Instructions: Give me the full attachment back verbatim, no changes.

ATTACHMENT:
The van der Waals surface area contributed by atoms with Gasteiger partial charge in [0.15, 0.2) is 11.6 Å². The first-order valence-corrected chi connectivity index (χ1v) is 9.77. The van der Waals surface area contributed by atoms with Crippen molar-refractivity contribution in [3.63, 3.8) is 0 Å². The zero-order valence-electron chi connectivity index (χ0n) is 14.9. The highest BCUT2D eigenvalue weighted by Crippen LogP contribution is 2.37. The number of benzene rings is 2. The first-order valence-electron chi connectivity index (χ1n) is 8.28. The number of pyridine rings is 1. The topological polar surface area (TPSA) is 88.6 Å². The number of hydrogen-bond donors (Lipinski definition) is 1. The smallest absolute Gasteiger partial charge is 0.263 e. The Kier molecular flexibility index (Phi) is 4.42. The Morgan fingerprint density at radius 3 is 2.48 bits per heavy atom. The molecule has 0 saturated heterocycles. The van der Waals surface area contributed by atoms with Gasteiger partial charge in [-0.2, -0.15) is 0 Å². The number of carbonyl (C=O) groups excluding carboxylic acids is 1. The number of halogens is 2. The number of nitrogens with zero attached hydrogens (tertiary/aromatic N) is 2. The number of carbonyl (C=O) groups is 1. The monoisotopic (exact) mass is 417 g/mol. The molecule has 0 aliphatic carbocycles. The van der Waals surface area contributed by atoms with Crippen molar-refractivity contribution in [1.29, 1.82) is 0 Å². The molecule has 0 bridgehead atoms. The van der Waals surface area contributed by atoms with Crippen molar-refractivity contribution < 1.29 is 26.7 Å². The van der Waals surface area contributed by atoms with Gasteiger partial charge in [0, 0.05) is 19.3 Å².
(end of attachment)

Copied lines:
The van der Waals surface area contributed by atoms with Gasteiger partial charge in [0.15, 0.2) is 11.6 Å². The first-order valence-corrected chi connectivity index (χ1v) is 9.77. The van der Waals surface area contributed by atoms with Crippen molar-refractivity contribution in [3.63, 3.8) is 0 Å². The zero-order valence-electron chi connectivity index (χ0n) is 14.9. The highest BCUT2D eigenvalue weighted by Crippen LogP contribution is 2.37. The number of benzene rings is 2. The first-order valence-electron chi connectivity index (χ1n) is 8.28. The number of pyridine rings is 1. The topological polar surface area (TPSA) is 88.6 Å². The number of hydrogen-bond donors (Lipinski definition) is 1. The smallest absolute Gasteiger partial charge is 0.263 e. The Kier molecular flexibility index (Phi) is 4.42. The Morgan fingerprint density at radius 3 is 2.48 bits per heavy atom. The molecule has 0 saturated heterocycles. The van der Waals surface area contributed by atoms with Gasteiger partial charge in [-0.2, -0.15) is 0 Å². The number of carbonyl (C=O) groups excluding carboxylic acids is 1. The number of halogens is 2. The number of nitrogens with zero attached hydrogens (tertiary/aromatic N) is 2. The number of carbonyl (C=O) groups is 1. The monoisotopic (exact) mass is 417 g/mol. The molecule has 0 aliphatic carbocycles. The van der Waals surface area contributed by atoms with Crippen molar-refractivity contribution in [1.29, 1.82) is 0 Å². The molecule has 0 bridgehead atoms. The van der Waals surface area contributed by atoms with Crippen molar-refractivity contribution < 1.29 is 26.7 Å². The van der Waals surface area contributed by atoms with Gasteiger partial charge in [0, 0.05) is 19.3 Å².